Engineering the Martensitic Transformation Hysteresis of Ni-Rich NiTi Alloys
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The shape memory behavior in NiTi alloys can be exploited for a wide variety of applications that require active materials. The application dictates the transformation temperatures and hysteresis of the alloy. NiTi alloys with high Ni contents can be precipitation heat treated to produce large changes in the transformation temperatures, as well as increases in strength and dimensional stability. The effect of aging on the Ms temperature has been previously studied in the literature; however, few studies have investigated long duration aging, and little attention has been paid to the effect of precipitate formation on the thermal hysteresis. In the current work, a systematic study of heat treatments was performed to study the effect of aging time, aging temperature, and initial Ni composition on the transformation temperatures and the thermal hysteresis under zero stress conditions using differential scanning calorimetry. Heat treatments and NiTi compositions were chosen in order to ensure that only Ni4Ti3 type precipitates formed during the aging process. The results showed aging led to three different transformation paths; single step B2-B19`, B2-R-B19`, and multiple step transformation. At low aging temperatures, the transformation temperatures were initially suppressed but increased after sufficient aging durations. At higher aging temperatures the transformation temperatures only increased with aging time. In high Ni content materials the transformation temperatures were suppressed more than in the low Ni content materials. The thermal hysteresis was highest in materials aged at short times at low temperatures, when the average spacing between adjacent precipitates was small. As the materials continued to aged, the thermal hysteresis decreased with time. As the aging temperature increased, the thermal hysteresis decreased.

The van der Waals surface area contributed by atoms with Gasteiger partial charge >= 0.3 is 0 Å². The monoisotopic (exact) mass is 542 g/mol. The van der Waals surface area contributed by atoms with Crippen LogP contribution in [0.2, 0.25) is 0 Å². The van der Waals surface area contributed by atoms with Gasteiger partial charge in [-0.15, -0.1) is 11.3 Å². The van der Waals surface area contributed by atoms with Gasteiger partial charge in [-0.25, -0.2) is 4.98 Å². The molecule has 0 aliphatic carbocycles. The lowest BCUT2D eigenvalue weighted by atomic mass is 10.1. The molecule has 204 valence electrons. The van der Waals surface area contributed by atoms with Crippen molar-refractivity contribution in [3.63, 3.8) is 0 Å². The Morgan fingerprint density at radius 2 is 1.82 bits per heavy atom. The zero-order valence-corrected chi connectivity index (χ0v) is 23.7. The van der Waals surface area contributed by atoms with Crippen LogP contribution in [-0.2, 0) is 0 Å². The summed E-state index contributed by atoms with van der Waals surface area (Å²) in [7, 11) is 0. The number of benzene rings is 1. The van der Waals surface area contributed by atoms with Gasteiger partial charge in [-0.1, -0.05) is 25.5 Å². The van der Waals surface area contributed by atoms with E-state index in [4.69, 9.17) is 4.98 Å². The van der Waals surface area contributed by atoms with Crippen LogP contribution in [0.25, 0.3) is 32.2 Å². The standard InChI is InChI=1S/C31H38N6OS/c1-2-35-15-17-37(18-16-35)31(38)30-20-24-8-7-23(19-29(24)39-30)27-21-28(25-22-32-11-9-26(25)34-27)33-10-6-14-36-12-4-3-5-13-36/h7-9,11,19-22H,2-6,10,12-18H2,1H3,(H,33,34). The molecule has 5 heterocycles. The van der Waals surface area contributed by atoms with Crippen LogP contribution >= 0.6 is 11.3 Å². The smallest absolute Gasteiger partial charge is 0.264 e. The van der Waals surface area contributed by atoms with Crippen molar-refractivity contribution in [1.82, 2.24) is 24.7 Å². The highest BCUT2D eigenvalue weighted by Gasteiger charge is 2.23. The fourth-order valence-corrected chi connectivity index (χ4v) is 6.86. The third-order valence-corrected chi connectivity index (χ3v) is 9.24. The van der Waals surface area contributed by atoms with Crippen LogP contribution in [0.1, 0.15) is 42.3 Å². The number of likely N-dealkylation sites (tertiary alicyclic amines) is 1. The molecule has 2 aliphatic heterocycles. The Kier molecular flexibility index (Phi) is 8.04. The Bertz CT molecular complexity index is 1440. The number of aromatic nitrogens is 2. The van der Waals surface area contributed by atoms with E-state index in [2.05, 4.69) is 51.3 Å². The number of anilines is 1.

Franco, Brian Eelan (2014). Engineering the Martensitic Transformation Hysteresis of Ni-Rich NiTi Alloys. Master's thesis, Texas A & M University. Available electronically from